On Friday, the Food and Drug Administration approved Merck & Co.'s human papillomavirus vaccine Gardasil as safe and effective at protecting males from genital warts caused by HPV types 6 and 11. FDA approved the vaccine's use by males ages 9-26. Gardasil is already approved for use by females ages 9-26 to prevent cervical, vulvar and vaginal cancer, precancerous lesions, and genital warts.
Each year, about two of every 1,000 US men are newly diagnosed with genital warts, FDA said. A panel of experts is scheduled the week of Oct. 18 to discuss whether the vaccine should be routinely given to boys; CDC already recommends the vaccine for girls ages 11-12. The issue is complicated by the fact that only about 1 percent of sexually active US males develop genital warts, which -- unlike cervical cancer -- are not life-threatening. However, vaccinating males could help prevent HPV transmission to women.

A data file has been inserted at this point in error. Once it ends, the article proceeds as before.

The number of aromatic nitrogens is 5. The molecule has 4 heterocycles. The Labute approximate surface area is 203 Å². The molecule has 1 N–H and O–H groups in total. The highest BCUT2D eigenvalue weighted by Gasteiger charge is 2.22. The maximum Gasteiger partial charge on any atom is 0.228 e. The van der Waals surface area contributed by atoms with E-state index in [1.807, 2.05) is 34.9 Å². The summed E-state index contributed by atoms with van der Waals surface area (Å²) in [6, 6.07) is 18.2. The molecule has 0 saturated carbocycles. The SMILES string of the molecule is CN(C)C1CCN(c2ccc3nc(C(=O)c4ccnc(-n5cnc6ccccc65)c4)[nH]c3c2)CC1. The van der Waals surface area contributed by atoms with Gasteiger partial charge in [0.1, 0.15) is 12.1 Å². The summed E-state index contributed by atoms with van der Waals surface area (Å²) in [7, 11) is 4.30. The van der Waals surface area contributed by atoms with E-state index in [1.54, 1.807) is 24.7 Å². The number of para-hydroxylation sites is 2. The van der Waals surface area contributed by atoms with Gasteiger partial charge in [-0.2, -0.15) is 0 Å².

"Are boys -- or their parents, more to the point -- going to be altruistic and get a vaccine so it benefits somebody else?" asked Steven Epstein, a Northwestern University sociologist who studies vaccine-related social issues.
"It may seem unfair: Should this burden be borne by only girls and women?" asked Nancy Berlinger of the Hastings Center, a nonprofit bioethics research institution.
Back to other news for October 2009
This article was provided by CDC National Prevention Information Network. It is a part of the publication CDC HIV/Hepatitis/STD/TB Prevention News Update.